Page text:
From Amalfi you walk along one of the oldest pathways of the medieval Amalfi Maritime Republic, the ‘Maestra dei Villaggi’, or ‘main road of the villages’. You pass the little villages of Lone and Vettica, before arriving at the imposing monastery of Santa Rosa (there is also the possibility to take a local bus to here, avoid a 300-m. ascent!). The walk from here first goes to the charming little village of Conca dei Marini, from where you’ll have wonderful views both on Amalfi and towards the western tip of the peninsula. The route then descends to the coast again along some charming churches beautifully located above the rocky shore. You descend into the spectacular fjord of Furore with its charming fishing village. From here you walk uphill again, and past the hamlet and church of Sant’Elia, you take the ‘Via dell’Amore’, into the Valley of Praia. A great last stretch through forest, vineyards and Mediterranean scrubland, then brings you to the coastal village of Praiano, where you’ll stay for the next two nights.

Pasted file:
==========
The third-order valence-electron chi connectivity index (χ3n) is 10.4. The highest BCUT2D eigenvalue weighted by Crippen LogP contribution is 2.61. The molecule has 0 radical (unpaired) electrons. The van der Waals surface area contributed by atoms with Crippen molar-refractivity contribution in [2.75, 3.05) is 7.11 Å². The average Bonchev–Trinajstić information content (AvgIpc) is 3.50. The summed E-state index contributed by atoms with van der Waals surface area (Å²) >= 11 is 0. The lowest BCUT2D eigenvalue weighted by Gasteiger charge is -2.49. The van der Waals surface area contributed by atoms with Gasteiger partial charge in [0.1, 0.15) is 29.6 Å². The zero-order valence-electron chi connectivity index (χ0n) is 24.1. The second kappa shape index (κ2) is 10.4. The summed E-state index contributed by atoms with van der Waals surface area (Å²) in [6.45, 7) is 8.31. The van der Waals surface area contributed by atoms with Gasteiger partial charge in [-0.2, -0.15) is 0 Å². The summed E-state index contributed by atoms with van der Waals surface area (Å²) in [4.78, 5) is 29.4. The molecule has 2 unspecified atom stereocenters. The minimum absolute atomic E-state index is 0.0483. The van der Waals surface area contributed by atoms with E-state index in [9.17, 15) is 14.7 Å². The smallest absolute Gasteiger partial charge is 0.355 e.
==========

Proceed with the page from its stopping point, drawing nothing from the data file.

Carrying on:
Walking: 5 - 6 h, 13 km
Day 5. Praiano - Valley of Praia - Praiano
From your hotel you walk through the streets of Praiano, up towards the little church of Santa Maria di Costantinopoli. From here on a comfortable path above the village itself, you walk into the Valley of Praia, then climb up to the little church of Sant’Alfonso and from here the very scenic caves of Santa Barbara: another short section uphill brings you to the beginning of the famous ‘Sentiero degli Dei’ (Footpath of the Gods), a walk with beautiful views. Then you start the descend back to Praiano, passing over a centuries old staircase. Overnight in Praiano.
Walking: 5 h, 11 km
Day 6. Praiano - Montepertuso - Positano